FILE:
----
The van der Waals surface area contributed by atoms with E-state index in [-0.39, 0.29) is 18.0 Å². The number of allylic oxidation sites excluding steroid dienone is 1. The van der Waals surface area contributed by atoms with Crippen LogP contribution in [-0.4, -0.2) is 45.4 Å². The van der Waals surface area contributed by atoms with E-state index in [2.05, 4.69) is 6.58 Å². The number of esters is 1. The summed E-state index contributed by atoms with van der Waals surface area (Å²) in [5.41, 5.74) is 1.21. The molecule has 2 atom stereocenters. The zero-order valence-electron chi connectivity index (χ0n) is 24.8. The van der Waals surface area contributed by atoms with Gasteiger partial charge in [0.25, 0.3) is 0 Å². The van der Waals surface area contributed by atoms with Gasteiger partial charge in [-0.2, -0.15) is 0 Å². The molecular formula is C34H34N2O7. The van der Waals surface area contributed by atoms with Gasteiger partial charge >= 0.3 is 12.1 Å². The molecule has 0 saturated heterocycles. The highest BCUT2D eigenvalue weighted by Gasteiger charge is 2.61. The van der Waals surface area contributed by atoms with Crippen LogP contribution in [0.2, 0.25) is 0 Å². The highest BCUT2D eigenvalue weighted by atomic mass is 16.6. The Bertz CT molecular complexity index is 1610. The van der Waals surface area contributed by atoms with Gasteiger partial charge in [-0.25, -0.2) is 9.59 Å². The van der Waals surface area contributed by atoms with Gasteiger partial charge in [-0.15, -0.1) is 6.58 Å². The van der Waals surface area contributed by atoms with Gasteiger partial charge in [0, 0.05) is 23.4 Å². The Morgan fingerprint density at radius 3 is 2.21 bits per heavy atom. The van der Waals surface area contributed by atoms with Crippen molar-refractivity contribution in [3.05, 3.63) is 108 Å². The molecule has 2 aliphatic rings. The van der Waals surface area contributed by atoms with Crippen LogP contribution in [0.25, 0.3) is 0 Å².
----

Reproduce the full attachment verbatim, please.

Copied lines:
The van der Waals surface area contributed by atoms with E-state index in [-0.39, 0.29) is 18.0 Å². The number of allylic oxidation sites excluding steroid dienone is 1. The van der Waals surface area contributed by atoms with Crippen LogP contribution in [-0.4, -0.2) is 45.4 Å². The van der Waals surface area contributed by atoms with E-state index in [2.05, 4.69) is 6.58 Å². The number of esters is 1. The summed E-state index contributed by atoms with van der Waals surface area (Å²) in [5.41, 5.74) is 1.21. The molecule has 2 atom stereocenters. The zero-order valence-electron chi connectivity index (χ0n) is 24.8. The van der Waals surface area contributed by atoms with Gasteiger partial charge in [0.25, 0.3) is 0 Å². The van der Waals surface area contributed by atoms with Gasteiger partial charge in [-0.2, -0.15) is 0 Å². The molecular formula is C34H34N2O7. The van der Waals surface area contributed by atoms with Gasteiger partial charge >= 0.3 is 12.1 Å². The molecule has 0 saturated heterocycles. The highest BCUT2D eigenvalue weighted by Gasteiger charge is 2.61. The van der Waals surface area contributed by atoms with Crippen LogP contribution in [0.2, 0.25) is 0 Å². The highest BCUT2D eigenvalue weighted by atomic mass is 16.6. The Bertz CT molecular complexity index is 1610. The van der Waals surface area contributed by atoms with Gasteiger partial charge in [-0.25, -0.2) is 9.59 Å². The van der Waals surface area contributed by atoms with Gasteiger partial charge in [-0.15, -0.1) is 6.58 Å². The van der Waals surface area contributed by atoms with Gasteiger partial charge in [0, 0.05) is 23.4 Å². The Morgan fingerprint density at radius 3 is 2.21 bits per heavy atom. The van der Waals surface area contributed by atoms with Crippen molar-refractivity contribution in [3.05, 3.63) is 108 Å². The molecule has 2 aliphatic rings. The van der Waals surface area contributed by atoms with Crippen LogP contribution in [0.25, 0.3) is 0 Å².